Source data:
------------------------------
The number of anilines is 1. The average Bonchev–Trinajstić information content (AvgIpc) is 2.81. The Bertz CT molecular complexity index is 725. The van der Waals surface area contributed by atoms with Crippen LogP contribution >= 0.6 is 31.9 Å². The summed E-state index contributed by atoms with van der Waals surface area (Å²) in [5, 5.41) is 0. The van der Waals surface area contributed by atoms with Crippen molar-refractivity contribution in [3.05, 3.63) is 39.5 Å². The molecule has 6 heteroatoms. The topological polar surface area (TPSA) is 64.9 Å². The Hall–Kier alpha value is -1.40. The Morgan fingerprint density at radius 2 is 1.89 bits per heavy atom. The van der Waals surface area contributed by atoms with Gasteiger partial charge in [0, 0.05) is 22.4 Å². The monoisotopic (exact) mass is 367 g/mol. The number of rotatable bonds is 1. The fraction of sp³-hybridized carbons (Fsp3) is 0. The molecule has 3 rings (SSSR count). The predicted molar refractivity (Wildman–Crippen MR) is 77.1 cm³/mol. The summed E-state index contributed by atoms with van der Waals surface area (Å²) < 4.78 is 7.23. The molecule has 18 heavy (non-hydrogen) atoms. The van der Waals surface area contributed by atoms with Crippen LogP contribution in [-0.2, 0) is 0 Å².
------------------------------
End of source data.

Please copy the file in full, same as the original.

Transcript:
The number of anilines is 1. The average Bonchev–Trinajstić information content (AvgIpc) is 2.81. The Bertz CT molecular complexity index is 725. The van der Waals surface area contributed by atoms with Crippen LogP contribution >= 0.6 is 31.9 Å². The summed E-state index contributed by atoms with van der Waals surface area (Å²) in [5, 5.41) is 0. The van der Waals surface area contributed by atoms with Crippen molar-refractivity contribution in [3.05, 3.63) is 39.5 Å². The molecule has 6 heteroatoms. The topological polar surface area (TPSA) is 64.9 Å². The Hall–Kier alpha value is -1.40. The Morgan fingerprint density at radius 2 is 1.89 bits per heavy atom. The van der Waals surface area contributed by atoms with Gasteiger partial charge in [0, 0.05) is 22.4 Å². The monoisotopic (exact) mass is 367 g/mol. The number of rotatable bonds is 1. The fraction of sp³-hybridized carbons (Fsp3) is 0. The molecule has 3 rings (SSSR count). The predicted molar refractivity (Wildman–Crippen MR) is 77.1 cm³/mol. The summed E-state index contributed by atoms with van der Waals surface area (Å²) < 4.78 is 7.23. The molecule has 18 heavy (non-hydrogen) atoms. The van der Waals surface area contributed by atoms with Crippen LogP contribution in [-0.2, 0) is 0 Å².